The People’s Café Company was modelled after similar establishments in Liverpool, and its President, who conducted the opening ceremony at 87 High Street on 12 May 1875, was the George Yard Mission’s most prominent supporter, the Earl of Shaftesbury. It was one of the earliest temperance-inspired coffee houses in London, of which there were 121 by 1884. The idea was to create places ‘sufficiently attractive to compete with the beer shop and the gin palace’ in large and cheerful rooms on the capital’s busiest thoroughfares.8

The building was substantially altered to the designs of George Williams architect of Buckingham Street, Strand, to include, on the ground floor, a coffee room, ‘well-supplied with little marble-topped tables’, and on the first floor a reading room, ‘a small library, a room where chess, draughts, dominoes and the like may be played; {and} a room for billiards and also for bagatelle’. There were plans to fit out the basement ‘as an American bowling alley’. Though it was touted as a place where ‘men’ could get a ‘very reasonable and sufficient dinner’ for 6d, the People’s Cafés also recognised a need for working women to find a place to eat during the day. A commentator in 1878 noted that ‘wherever suitable coffeeroom accommodation has been provided for them, working women have gladly availed themselves of it’, and noted ‘many customers of this class’ in the Whitechapel café.9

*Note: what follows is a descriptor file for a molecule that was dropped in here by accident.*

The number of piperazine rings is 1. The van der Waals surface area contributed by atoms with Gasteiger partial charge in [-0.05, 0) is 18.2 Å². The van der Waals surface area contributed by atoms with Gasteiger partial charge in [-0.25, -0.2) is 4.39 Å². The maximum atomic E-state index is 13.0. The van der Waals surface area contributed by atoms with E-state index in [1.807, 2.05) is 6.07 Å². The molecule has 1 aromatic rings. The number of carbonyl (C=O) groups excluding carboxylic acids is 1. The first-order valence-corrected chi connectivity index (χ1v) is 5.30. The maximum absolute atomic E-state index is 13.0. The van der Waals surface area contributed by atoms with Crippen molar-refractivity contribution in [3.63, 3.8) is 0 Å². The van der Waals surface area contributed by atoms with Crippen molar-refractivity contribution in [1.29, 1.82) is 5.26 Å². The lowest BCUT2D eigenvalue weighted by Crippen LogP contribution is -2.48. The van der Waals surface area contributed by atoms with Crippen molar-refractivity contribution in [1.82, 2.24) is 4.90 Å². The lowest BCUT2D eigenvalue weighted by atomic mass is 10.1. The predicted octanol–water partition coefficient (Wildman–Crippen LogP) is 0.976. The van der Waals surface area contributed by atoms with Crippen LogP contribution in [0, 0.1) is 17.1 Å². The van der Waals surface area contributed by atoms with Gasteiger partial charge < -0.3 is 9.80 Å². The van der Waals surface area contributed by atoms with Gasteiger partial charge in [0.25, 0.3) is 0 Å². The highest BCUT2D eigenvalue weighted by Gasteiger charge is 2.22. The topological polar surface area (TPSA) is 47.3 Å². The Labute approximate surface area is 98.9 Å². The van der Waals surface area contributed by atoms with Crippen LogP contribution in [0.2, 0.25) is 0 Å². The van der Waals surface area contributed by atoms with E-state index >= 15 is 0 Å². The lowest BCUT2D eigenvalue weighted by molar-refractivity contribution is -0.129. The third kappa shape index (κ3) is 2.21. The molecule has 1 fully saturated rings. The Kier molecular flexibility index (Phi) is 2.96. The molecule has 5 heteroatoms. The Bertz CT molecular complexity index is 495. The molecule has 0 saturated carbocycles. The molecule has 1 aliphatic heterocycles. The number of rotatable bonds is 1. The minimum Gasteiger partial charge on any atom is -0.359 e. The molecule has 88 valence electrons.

The company, however, got into difficulties, the building’s freehold was sold for £3,550 in December 1884 and the café closed shortly after. 10. The buyer was apparently the George Yard Mission as it was the Mission which in 1889 moved into No. 87, having remodelled the rear parts of the site and rebuilt part of the back premises of No. 86, to the designs of John Hudson, architect, to connect with the original Ragged School building in George Yard (Gunthorpe Street) and opened No. 87 as a girls’ refuge; by 1891 there were eight ‘inmates’ aged 8 to 12.11 The Mission continued there till the First World War, and thereafter the building, partially rebuilt in 1923, with more showy stone-effect frontage and pediments to all the first-floor windows, reverted to conventional Whitechapel rag-trade use, as Edward Bontnor & Co Ltd, wholesale clothiers, followed by J. Goide Ltd, caterers, from 1926. Joseph Goide (1886-1946), who emigrated from Russia in the 1880s and set up a baker’s in Commercial Road, had by 1926 seven catering premises in East London and one in the West End, with headquarters at 54 Whitechapel High Street. The ground-floor café ‘with a restful Wedgwood motif’ could sit 250, as could the first-floor restaurant, ‘in buff and old gold’, which also featured ‘a magnificent dancing floor’, in the top-lit former mission room to the rear, and a live orchestra.12 Goide’s moved to Willesden in the 1950s when the war-damaged building was finally demolished and, following rebuilding c. 1959, the building housed wholesale textile merchants, with solicitor’s offices upstairs, and, since the 2000s, an amusement arcade, currently Cashino.13